Ann Reardon

Gluten -Free Baking Tips


If you have just been diagnosed as celiac or have gluten sensitivity gluten free baking can be disheartening at first. Here are some tips to help you on your way with gluten free baking. If you don’t have gluten sensitivity or celiac disease you really do not need to be on a gluten free diet. Sure avoiding foods high in refined white flours will be a good thing, but replacing them with gluten-free versions is not a healthy option. Watch the video for a more in-depth explanation.

Best Gluten Free Bread Recipe

yummy gluten free bread recipe
The recipe below makes a yummy good soft loaf.

2 tablespoons sugar
2 1/4 teaspoons dry active yeast
1 cup or 145g (5.11 ounces) white rice flour
3/4 cup or 85g (3 ounces) tapioca starch
3/4 cup or 92g (3.25 ounces) potato starch
1/2 cup or 60g (2.12 ounces) almond meal
1/4 cup or 25g (0.88 ounces) flaxseeds (if you prefer to have no seeds in your loaf use ground flaxseeds)
2 1/2 teaspoons or 9g (0.32 ounces) xanthan gum
1 teaspoon or 5g (0.18 ounces) baking powder
1/2 teaspoon or 3g (0.11 ounces) salt
1/4 cup or vegetable oil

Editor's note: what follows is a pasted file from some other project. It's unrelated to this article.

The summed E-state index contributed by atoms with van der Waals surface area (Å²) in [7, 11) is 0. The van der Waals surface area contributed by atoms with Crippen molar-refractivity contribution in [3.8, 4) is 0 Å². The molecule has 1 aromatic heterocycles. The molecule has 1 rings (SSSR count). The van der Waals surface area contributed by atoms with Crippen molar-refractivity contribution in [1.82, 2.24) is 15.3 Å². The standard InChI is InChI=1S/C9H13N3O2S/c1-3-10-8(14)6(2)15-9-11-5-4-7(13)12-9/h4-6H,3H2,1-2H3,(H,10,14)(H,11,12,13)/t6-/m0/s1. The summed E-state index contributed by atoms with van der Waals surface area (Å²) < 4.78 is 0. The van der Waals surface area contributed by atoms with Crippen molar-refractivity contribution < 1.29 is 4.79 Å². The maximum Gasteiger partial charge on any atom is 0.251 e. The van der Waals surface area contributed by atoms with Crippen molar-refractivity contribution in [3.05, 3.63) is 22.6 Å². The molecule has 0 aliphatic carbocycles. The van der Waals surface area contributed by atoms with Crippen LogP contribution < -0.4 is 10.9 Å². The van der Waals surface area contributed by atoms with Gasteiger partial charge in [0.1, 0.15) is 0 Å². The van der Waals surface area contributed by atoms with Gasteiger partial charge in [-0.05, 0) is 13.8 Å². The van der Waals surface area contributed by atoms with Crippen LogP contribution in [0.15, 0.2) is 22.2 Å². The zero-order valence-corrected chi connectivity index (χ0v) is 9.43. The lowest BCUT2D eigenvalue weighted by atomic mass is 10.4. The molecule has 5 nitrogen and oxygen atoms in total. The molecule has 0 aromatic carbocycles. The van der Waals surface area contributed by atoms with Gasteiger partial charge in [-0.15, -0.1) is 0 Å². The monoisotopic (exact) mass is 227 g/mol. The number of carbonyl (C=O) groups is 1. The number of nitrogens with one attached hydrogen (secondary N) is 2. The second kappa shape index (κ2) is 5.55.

3 egg whites
1 teaspoon vinegar
1 1/4 cup luke warm water

Place all the ingredients in a bowl and mix it until combined and there are no lumps. Line the base of a loaf tin with baking paper and spread the mixture out in the tin. Turn the oven to barely on, 32C (89.6 degrees Fahrenheit) is ideal, anything more than 45C (113 degrees Fahrenheit) will kill the yeast. Leave it to rise for about an hour then turn the one up to 180C (356 degrees Fahrenheit) and bake until golden on the top and sounds hollow when tapped on the bottom of the tin. If you’re uncertain you can stick a knife in the centre and see if it comes out clean, like you would do with a cake.

Tip: You do not need to knead gluten free bread dough. The kneading process in normal bread recipes is to develop the gluten in the wheat flour, as there is no gluten in this recipe kneading is pointless.

best gluten free bread recipe

Gluten Free Cookie Recipes

The biggest challenge is gluten free cookies. Non-wheat flours tend to have a fine gritty after taste unless they are used in a recipe that has liquid, like cakes or bread. The liquid rehydrates and softens the flour. Think about boiled rice which is soft verses uncooked rice grains baked in the oven. Typically cookies do not have much liquid, they are made from fat, sugar, flour and sometimes egg. So the key to a good gf cookie is to use a flour that gives the least gritty mouthfeel (see table below) and use a recipe that uses the smallest amount of flour in proportion to the other ingredients as possible. Or no flour at all such as macarons or florentines.